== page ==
The Evolution Of Electronic Vaporizers

Vaporizing substances for their aroma, psychedelic properties, or for social purposes has been a part of human civilization since people first used fire. Vapor and combusted herbs have brought people together. Vaporized aromatherapy machines have been brought into domestic sick rooms to alleviate chest congestion and colds as a way to avoid over-the-counter drugs.

The biggest changes have happened rapidly and apply to the electronic vaporizer market. Consumers are learning that vapor can replace smoke; that battery-powered devices can remove most of the toxins associated with smoking and the diseases caused by smoke.

Electronic Evolution

While heating materials to create vapor once relied on fire and some combustion or butane devices are still offered, vaporization using a battery or mains power dominates the industry. Electricity has facilitated plenty of innovation, giving rise to ideas and developments. The industry got its start in western Canada and Europe. Americans have caught on, with numerous devices developed and sometimes manufactured in the United States.

Big and Bulky

Once electricity was channeled to these purposes, the first big vaporizers came into being. They had to sit on a table and relied on power from a wall socket. Storz & Bickel of Volcano fame was among the first to create a reliable and efficient balloon vaporizer for individuals needing or wanting the benefit of assisted vapor delivery. Their unit was quickly followed by cheaper versions like the Silver Surfer, Da Buddha, Arizer Extreme Q, and more. Engineers have tweaked their products, changing analog (dial) controls to more precise digital methods of altering temperature.

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Consumers are learning to ask questions about materials used to heat and conduct vapor. They know that ceramics and glass are neutral, clean, and efficient, so high-end machines utilize these materials in the vapor pathway and heating chamber.

Box Mods

Even faster was the birth and development of box mods. These are literally boxes with a heating chamber in the middle and which plug into the wall. The box seems superfluous at first, but it permits proper ventilation and gives designers somewhere to put their analog dial or digital controls, a screen, logo, and cord.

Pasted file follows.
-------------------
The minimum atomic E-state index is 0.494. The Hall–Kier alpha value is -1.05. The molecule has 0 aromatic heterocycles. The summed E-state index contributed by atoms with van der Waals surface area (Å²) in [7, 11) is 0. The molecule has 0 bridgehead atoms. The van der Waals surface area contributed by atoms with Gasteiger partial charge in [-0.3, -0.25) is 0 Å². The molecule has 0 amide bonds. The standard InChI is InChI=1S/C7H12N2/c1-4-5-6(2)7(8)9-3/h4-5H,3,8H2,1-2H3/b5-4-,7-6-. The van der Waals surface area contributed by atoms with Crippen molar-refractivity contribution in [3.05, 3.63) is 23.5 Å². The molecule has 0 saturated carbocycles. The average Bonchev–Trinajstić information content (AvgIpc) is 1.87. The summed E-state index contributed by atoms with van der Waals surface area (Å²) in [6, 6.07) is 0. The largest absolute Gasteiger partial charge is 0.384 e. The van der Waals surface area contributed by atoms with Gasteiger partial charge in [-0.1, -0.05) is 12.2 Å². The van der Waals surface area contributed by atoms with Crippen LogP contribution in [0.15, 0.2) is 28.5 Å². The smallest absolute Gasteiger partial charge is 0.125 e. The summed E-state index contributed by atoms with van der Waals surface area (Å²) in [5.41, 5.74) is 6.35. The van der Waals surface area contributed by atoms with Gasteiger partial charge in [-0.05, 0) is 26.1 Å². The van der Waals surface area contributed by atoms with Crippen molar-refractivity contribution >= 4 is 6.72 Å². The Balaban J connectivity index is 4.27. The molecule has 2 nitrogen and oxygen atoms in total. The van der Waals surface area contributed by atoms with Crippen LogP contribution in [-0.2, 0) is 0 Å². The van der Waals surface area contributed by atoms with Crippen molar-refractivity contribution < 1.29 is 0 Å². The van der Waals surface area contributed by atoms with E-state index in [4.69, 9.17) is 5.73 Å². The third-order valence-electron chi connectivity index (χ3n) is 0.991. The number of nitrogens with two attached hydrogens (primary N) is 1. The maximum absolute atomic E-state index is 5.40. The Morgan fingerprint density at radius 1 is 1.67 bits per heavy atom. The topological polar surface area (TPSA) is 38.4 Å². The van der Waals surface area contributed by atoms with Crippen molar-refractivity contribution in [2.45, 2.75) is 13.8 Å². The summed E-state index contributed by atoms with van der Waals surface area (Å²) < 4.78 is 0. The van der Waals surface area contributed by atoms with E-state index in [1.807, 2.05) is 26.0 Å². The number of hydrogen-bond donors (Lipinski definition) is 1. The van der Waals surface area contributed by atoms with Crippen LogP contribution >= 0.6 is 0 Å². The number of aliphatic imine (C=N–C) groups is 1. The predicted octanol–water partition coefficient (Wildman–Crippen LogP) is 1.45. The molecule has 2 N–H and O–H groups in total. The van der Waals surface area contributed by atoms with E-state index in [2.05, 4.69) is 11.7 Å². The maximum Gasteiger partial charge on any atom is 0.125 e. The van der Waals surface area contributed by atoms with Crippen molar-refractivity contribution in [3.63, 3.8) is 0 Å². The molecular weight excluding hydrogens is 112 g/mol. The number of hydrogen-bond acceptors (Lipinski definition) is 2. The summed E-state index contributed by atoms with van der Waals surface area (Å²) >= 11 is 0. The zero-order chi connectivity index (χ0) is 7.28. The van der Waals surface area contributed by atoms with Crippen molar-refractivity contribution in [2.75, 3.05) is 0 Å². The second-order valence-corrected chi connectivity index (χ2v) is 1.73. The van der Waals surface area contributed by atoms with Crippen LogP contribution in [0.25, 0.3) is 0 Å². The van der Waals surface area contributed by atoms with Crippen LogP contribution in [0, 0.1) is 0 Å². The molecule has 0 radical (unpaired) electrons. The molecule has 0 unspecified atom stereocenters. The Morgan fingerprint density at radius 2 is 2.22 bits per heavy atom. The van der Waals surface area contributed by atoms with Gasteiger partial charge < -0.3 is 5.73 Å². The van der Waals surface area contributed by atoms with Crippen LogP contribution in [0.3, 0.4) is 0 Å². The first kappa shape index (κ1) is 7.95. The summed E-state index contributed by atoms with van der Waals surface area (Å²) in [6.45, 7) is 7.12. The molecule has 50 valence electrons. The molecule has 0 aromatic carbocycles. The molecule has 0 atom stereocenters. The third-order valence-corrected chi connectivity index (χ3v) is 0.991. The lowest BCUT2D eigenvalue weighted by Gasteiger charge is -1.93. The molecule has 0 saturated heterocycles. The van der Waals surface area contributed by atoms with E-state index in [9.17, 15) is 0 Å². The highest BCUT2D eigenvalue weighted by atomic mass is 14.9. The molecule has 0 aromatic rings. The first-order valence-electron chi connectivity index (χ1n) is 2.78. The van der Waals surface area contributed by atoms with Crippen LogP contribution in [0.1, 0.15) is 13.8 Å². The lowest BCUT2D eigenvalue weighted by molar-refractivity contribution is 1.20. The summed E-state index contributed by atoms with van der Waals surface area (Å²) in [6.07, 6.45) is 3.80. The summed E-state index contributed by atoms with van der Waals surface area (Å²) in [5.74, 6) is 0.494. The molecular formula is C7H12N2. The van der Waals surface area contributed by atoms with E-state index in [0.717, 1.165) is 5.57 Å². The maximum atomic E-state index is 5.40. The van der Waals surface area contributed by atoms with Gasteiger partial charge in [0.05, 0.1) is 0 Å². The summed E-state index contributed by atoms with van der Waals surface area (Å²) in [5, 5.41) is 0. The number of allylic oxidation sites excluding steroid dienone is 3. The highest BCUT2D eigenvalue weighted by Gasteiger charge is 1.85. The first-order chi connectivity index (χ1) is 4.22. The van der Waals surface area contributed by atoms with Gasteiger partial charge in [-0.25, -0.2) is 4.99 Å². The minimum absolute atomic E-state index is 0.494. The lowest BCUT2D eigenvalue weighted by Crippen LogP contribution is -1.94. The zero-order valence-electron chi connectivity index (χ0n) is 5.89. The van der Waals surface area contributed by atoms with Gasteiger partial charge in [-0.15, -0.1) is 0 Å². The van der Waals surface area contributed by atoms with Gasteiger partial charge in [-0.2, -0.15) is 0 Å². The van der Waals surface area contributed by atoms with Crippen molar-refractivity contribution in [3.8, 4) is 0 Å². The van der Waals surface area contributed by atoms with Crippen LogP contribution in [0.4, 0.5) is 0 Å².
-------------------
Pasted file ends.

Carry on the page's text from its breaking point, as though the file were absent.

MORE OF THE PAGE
Many of the cheap clones being created today and sold for $20 or used by the consumers who made them are box mods. They are easy to fabricate from wood and it is also common for such products to cause injury and damage owing to the imperfect application of wiring principles demonstrated by amateurs.

Portable Vaporizers

Computers were once the size of an entire room. They were too large for the general public to own or afford and too technical for lay people to understand. Vaporizers are like that: they began as heavy tabletop devices that cost $400 or more and have since shrunk to become portable, battery-operated products.

Top-class technology is still expensive and you find that putting small parts into an excellent product isn’t cheap for the consumer. There is also the issue of mark-up which plagues this industry. Take a vaporizer apart and you see how much a company must be making when they sell it to you for $250. Plenty of handheld, battery-operated devices are priced $150 to $250.

After shrinking vaporizers to palm-size, companies also developed novel presentation methods so their machines resembled everyday items: lipsticks, inhalers, inhaler extension chambers, and cell phones. One would have to get fairly close to recognize one of these products for what it is.

Some of the best mods in this category have been the Firefly, DaVinci, and Pax, but Puffit is responsible for a decent inhaler-vape costing around $100. Customers are able to adjust the temperature of a handheld device in this class.

The Pen Vape

This is as small as vaping can really get and smaller than perhaps it should. While pen vapes are inexpensive, light, and stealthy, they are also inefficient, prone to burning herbs, and herbs require constant refilling. Herbs are more efficiently vaporized in larger handheld models or plug-in devices.

Atomizer coils made from sub-standard metals and alloys wear out quickly and require replacement at regular intervals. New atomizers made from titanium alloys last longer and heat more efficiently.

Waxes and e liquids can be efficiently turned to vapor in a pen mod without burning or constant refilling. The only way to adjust the temperature is by holding and pressing a single button. To avoid overheating, one must release the button at the right time, yet hold it long enough to produce thick and tasty vapor. They are tricky to use in this sense, but also simple for new vapers to operate.

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Speeds

Large vaping devices take up to 2 minutes to heat up. They become faster at the mid-level. Pen vapes heat up almost instantly: in 5 to 15 seconds. Their vapor thickness is variable and battery life is also variable.

Engineers continue to adjust fan mechanisms owing to complaints about noise. A fan facilitates assisted inhalation and convection heating. New fan-assisted mods are quiet at low speed and bearable at high speed.

Conduction, Convection, and Delivery

Another advantage of plug-in products is that they usually heat herbs, concentrates, or oil using convection. Materials are properly and fully heated. There are also more delivery options, sometimes using a single device. These are the balloon method, direct draw, and ground glass for hands-free delivery. A balloon attaches to the vaporizer, fills with vapor, and users put their mouths to the hole to inhale vapor without drawing.

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